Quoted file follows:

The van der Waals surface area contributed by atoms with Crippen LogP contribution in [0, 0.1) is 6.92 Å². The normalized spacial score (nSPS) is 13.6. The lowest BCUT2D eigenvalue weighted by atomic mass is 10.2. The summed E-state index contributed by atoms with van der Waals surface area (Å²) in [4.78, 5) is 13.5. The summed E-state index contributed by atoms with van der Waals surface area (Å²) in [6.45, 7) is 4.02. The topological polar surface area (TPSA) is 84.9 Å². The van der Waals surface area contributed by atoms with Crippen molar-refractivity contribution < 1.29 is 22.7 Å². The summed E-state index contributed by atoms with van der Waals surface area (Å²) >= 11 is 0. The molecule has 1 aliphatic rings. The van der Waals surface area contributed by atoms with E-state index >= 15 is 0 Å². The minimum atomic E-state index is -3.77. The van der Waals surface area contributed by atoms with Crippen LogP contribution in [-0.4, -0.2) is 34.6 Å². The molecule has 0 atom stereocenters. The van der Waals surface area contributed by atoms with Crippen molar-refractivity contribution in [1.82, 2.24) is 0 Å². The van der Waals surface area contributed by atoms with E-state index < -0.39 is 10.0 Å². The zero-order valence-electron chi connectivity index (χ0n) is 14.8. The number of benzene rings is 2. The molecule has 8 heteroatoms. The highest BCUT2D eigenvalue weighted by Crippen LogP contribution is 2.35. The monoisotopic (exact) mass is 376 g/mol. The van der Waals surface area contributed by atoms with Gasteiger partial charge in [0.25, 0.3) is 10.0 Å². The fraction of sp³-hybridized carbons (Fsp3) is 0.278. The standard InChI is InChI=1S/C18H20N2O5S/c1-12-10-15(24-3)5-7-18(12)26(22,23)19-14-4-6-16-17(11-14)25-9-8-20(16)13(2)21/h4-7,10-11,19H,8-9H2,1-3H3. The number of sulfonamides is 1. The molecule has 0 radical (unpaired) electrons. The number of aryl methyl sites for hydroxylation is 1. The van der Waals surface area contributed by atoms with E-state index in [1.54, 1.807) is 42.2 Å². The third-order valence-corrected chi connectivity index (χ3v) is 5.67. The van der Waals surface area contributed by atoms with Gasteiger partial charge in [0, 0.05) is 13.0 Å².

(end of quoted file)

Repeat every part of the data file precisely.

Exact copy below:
The van der Waals surface area contributed by atoms with Crippen LogP contribution in [0, 0.1) is 6.92 Å². The normalized spacial score (nSPS) is 13.6. The lowest BCUT2D eigenvalue weighted by atomic mass is 10.2. The summed E-state index contributed by atoms with van der Waals surface area (Å²) in [4.78, 5) is 13.5. The summed E-state index contributed by atoms with van der Waals surface area (Å²) in [6.45, 7) is 4.02. The topological polar surface area (TPSA) is 84.9 Å². The van der Waals surface area contributed by atoms with Crippen molar-refractivity contribution < 1.29 is 22.7 Å². The summed E-state index contributed by atoms with van der Waals surface area (Å²) >= 11 is 0. The molecule has 1 aliphatic rings. The van der Waals surface area contributed by atoms with E-state index >= 15 is 0 Å². The minimum atomic E-state index is -3.77. The van der Waals surface area contributed by atoms with Crippen LogP contribution in [-0.4, -0.2) is 34.6 Å². The molecule has 0 atom stereocenters. The van der Waals surface area contributed by atoms with Crippen molar-refractivity contribution in [1.82, 2.24) is 0 Å². The van der Waals surface area contributed by atoms with E-state index < -0.39 is 10.0 Å². The zero-order valence-electron chi connectivity index (χ0n) is 14.8. The number of benzene rings is 2. The molecule has 8 heteroatoms. The highest BCUT2D eigenvalue weighted by Crippen LogP contribution is 2.35. The monoisotopic (exact) mass is 376 g/mol. The van der Waals surface area contributed by atoms with Gasteiger partial charge in [0.25, 0.3) is 10.0 Å². The fraction of sp³-hybridized carbons (Fsp3) is 0.278. The standard InChI is InChI=1S/C18H20N2O5S/c1-12-10-15(24-3)5-7-18(12)26(22,23)19-14-4-6-16-17(11-14)25-9-8-20(16)13(2)21/h4-7,10-11,19H,8-9H2,1-3H3. The number of sulfonamides is 1. The molecule has 0 radical (unpaired) electrons. The number of aryl methyl sites for hydroxylation is 1. The van der Waals surface area contributed by atoms with E-state index in [1.54, 1.807) is 42.2 Å². The third-order valence-corrected chi connectivity index (χ3v) is 5.67. The van der Waals surface area contributed by atoms with Gasteiger partial charge in [0, 0.05) is 13.0 Å².